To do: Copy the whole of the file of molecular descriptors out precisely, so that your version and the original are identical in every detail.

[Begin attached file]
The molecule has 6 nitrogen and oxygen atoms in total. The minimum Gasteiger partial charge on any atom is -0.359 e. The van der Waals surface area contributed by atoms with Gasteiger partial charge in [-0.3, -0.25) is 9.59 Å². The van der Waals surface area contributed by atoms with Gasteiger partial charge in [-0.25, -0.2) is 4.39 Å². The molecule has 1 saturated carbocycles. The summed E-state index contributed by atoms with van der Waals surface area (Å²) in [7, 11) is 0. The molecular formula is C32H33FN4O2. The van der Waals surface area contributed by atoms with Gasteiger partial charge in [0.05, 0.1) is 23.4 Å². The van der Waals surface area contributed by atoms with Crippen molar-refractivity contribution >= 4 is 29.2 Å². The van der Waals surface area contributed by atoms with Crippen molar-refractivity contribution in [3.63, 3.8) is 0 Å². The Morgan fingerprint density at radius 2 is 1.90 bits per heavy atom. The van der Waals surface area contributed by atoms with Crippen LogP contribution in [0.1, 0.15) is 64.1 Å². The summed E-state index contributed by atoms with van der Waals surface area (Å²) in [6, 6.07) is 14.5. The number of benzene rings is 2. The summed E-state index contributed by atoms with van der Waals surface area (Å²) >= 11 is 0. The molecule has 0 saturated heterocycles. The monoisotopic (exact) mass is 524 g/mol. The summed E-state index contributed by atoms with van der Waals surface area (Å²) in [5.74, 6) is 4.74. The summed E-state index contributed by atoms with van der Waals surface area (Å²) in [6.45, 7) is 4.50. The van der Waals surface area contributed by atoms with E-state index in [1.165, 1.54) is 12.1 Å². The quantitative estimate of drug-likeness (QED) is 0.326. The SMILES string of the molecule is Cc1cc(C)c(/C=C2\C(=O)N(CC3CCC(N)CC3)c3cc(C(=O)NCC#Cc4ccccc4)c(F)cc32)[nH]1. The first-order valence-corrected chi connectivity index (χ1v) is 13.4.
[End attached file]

The molecule has 6 nitrogen and oxygen atoms in total. The minimum Gasteiger partial charge on any atom is -0.359 e. The van der Waals surface area contributed by atoms with Gasteiger partial charge in [-0.3, -0.25) is 9.59 Å². The van der Waals surface area contributed by atoms with Gasteiger partial charge in [-0.25, -0.2) is 4.39 Å². The molecule has 1 saturated carbocycles. The summed E-state index contributed by atoms with van der Waals surface area (Å²) in [7, 11) is 0. The molecular formula is C32H33FN4O2. The van der Waals surface area contributed by atoms with Gasteiger partial charge in [0.05, 0.1) is 23.4 Å². The van der Waals surface area contributed by atoms with Crippen molar-refractivity contribution >= 4 is 29.2 Å². The van der Waals surface area contributed by atoms with Crippen molar-refractivity contribution in [3.63, 3.8) is 0 Å². The Morgan fingerprint density at radius 2 is 1.90 bits per heavy atom. The van der Waals surface area contributed by atoms with Crippen LogP contribution in [0.1, 0.15) is 64.1 Å². The summed E-state index contributed by atoms with van der Waals surface area (Å²) in [6, 6.07) is 14.5. The number of benzene rings is 2. The summed E-state index contributed by atoms with van der Waals surface area (Å²) >= 11 is 0. The molecule has 0 saturated heterocycles. The monoisotopic (exact) mass is 524 g/mol. The summed E-state index contributed by atoms with van der Waals surface area (Å²) in [5.74, 6) is 4.74. The summed E-state index contributed by atoms with van der Waals surface area (Å²) in [6.45, 7) is 4.50. The van der Waals surface area contributed by atoms with E-state index in [1.165, 1.54) is 12.1 Å². The quantitative estimate of drug-likeness (QED) is 0.326. The SMILES string of the molecule is Cc1cc(C)c(/C=C2\C(=O)N(CC3CCC(N)CC3)c3cc(C(=O)NCC#Cc4ccccc4)c(F)cc32)[nH]1. The first-order valence-corrected chi connectivity index (χ1v) is 13.4.